By ANDREW NELSON, Staff Writer | Published July 8, 2022
COLLEGE PARK—Families gathered at the Eucharistic Congress to celebrate how the hubbub and clamor around their tables and in living rooms are places to meet Jesus.
Called “The Liturgy of Domestic Church Life,” the program uses Pope Francis’ expression of “a thousand small gestures” to grow families who are loving and holy.
Several hundred people attended the Family Track program on June 18 at the Georgia International Convention Center. Some 250 teens filled the neighboring arena. A spirit-filled Friday night was geared toward young adults. In all, the three events highlighted Catholic life, starting at infancy and extending through adulthood.
Two years of isolation from the COVID-19 pandemic disconnected people from the life of the church. The experience revealed how important community and intentional faith discipleship is for family life, parish life and neighborhoods, said Andrew Lichtenwalner, director of the archdiocesan Office of Evangelization and Discipleship.
The programs, in addition to a focus on the Eucharist, reinforce how the faithful are “called to community and ultimately to communion with God in and through the church,” he said.
‘Revive’ renewed community
Young adults gathered at the Gateway Center Arena for the Revive Track Friday, June 17. They worshipped, prayed and enjoyed fellowship with each other in an atmosphere reminiscent of a concert or sporting event. Outside of the main gathering area near the stage, participants could grab a drink, play cornhole or hit the putting green. EPIC the Band provided music before and after activities, and the track keynote speaker was Michael “Gormer” Gormley.
While the fun and games were a point of attraction for the young adults, the chance to gather and focus on their faith was the biggest draw. Priests were on hand to hear confession, and the entire event began with 20 minutes of eucharistic adoration.
For many young adults, this was a chance to reconnect with the larger archdiocesan community.
Shannon Fitzgerald, 28, a parishioner of Holy Spirit Church, Atlanta, said the Eucharistic Congress is a chance to remember how many other young adults desire a deepening of their faith.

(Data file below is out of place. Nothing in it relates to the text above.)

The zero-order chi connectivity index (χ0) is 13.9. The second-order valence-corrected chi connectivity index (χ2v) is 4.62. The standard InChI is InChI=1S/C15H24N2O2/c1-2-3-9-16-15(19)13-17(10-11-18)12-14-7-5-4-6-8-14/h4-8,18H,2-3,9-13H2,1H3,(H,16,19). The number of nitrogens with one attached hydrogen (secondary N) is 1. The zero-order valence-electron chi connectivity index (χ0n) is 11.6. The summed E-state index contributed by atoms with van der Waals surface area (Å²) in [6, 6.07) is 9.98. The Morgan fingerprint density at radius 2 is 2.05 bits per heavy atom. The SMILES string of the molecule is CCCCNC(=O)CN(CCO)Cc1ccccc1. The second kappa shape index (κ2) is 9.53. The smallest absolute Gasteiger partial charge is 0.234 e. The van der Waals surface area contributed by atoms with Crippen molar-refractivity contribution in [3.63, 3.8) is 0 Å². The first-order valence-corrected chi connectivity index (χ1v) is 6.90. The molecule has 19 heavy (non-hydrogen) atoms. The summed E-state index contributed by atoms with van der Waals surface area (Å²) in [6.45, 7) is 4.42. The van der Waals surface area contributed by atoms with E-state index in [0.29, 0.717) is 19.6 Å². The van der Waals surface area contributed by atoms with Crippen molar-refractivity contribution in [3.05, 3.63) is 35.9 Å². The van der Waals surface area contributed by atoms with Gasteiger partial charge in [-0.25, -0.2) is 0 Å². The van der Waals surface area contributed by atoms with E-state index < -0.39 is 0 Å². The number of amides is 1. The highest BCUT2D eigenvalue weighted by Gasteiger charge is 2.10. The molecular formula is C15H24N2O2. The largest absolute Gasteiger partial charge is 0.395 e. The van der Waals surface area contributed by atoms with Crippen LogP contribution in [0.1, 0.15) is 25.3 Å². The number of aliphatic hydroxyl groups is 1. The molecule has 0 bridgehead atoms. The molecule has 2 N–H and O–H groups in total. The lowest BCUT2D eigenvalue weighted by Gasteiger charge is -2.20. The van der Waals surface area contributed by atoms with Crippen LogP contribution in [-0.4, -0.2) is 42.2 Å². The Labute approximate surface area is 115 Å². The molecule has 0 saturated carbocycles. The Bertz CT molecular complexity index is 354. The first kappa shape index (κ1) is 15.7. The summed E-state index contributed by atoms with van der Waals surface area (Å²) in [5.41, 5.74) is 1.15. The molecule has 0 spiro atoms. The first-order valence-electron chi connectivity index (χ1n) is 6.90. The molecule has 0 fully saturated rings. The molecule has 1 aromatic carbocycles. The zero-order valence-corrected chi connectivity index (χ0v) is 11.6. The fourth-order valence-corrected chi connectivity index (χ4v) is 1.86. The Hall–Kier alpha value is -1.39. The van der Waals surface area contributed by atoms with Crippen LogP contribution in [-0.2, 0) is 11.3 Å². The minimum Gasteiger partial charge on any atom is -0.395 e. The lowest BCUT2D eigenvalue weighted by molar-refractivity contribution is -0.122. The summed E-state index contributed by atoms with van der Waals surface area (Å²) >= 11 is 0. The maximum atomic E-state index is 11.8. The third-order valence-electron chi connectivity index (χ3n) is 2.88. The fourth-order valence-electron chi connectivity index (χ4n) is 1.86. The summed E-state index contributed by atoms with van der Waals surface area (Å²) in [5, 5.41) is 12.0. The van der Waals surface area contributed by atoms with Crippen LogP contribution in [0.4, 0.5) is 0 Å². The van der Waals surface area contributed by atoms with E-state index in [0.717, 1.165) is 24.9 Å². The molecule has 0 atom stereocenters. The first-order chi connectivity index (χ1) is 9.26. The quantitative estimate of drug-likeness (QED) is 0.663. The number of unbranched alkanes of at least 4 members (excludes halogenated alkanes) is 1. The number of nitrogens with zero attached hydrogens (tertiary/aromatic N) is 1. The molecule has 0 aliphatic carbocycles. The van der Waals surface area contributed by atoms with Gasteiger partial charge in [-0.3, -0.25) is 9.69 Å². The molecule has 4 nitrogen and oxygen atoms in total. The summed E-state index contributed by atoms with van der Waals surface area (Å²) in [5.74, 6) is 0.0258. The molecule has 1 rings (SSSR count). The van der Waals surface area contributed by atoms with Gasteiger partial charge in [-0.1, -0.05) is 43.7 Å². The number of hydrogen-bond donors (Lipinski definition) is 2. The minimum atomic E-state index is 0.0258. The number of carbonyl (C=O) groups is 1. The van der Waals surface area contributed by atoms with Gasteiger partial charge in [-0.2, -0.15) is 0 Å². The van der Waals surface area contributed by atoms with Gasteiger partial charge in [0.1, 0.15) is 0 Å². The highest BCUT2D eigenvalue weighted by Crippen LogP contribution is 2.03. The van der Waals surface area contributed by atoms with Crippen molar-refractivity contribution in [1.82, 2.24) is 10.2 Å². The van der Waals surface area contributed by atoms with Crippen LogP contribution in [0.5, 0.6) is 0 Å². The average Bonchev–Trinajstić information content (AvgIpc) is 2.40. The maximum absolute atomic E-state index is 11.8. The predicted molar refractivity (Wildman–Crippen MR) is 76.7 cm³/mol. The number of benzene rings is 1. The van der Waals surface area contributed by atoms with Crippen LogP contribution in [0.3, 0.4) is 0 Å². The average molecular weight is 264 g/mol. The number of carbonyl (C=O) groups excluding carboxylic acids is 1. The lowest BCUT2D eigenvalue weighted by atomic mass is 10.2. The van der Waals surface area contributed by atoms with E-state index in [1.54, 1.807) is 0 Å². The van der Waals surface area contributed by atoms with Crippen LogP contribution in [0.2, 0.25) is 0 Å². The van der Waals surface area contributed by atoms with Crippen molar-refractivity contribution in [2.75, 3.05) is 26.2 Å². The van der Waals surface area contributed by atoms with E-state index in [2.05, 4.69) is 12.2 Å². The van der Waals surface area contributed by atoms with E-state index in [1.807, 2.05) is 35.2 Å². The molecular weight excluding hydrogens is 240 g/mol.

“I love coming because it’s just this feeling of community,” she said. “It’s like being with 1,000 of my best Catholic friends.”
Danielle Hajjar, who attends St. Ann Church in Marietta, said that she related to Gormley’s talk about putting away devices to be present with others.
“I think we all crave that intimacy of friendship, but we do things to avoid that,” she said. “He helped put things in perspective. We have to be willing to get out of our comfort zones to be able to spark those conversations with others.”
Those in their 20s and 30s know they have an important role in the church’s future. But many, like Gaby Morelos who attends Holy Spirit, believe they can be witnesses to their faith with the way they live their lives.
“It’s just your day-to-day interactions that matter,” she said. “It doesn’t have to be this huge vocal thing—it’s about how you treat people.”
Allen Austin, who leads Campus and Young Adult Ministries for the Archdiocese of Atlanta, said that Revive was a chance to bring together young people and renew the community and its spirit.
“We’re made for relationship. We are born into a familial relationship. That relationship images our God, who is a relationship of three persons. In our pilgrimage and journey here on earth, we’re not meant to do it alone, but in relationship—in community,” he said. “Our hope is to begin building a larger, Christ-centered, community here in Atlanta.”
Retreat experience opens eyes
Teens made the Gateway Center Arena their own on Saturday, June 18 when podcaster and national speaker Gormley returned to bring his vision of living Catholicism as a teenager to the crowds. Hailing from Miami, the five members of EPIC the Band, kept the arena upbeat.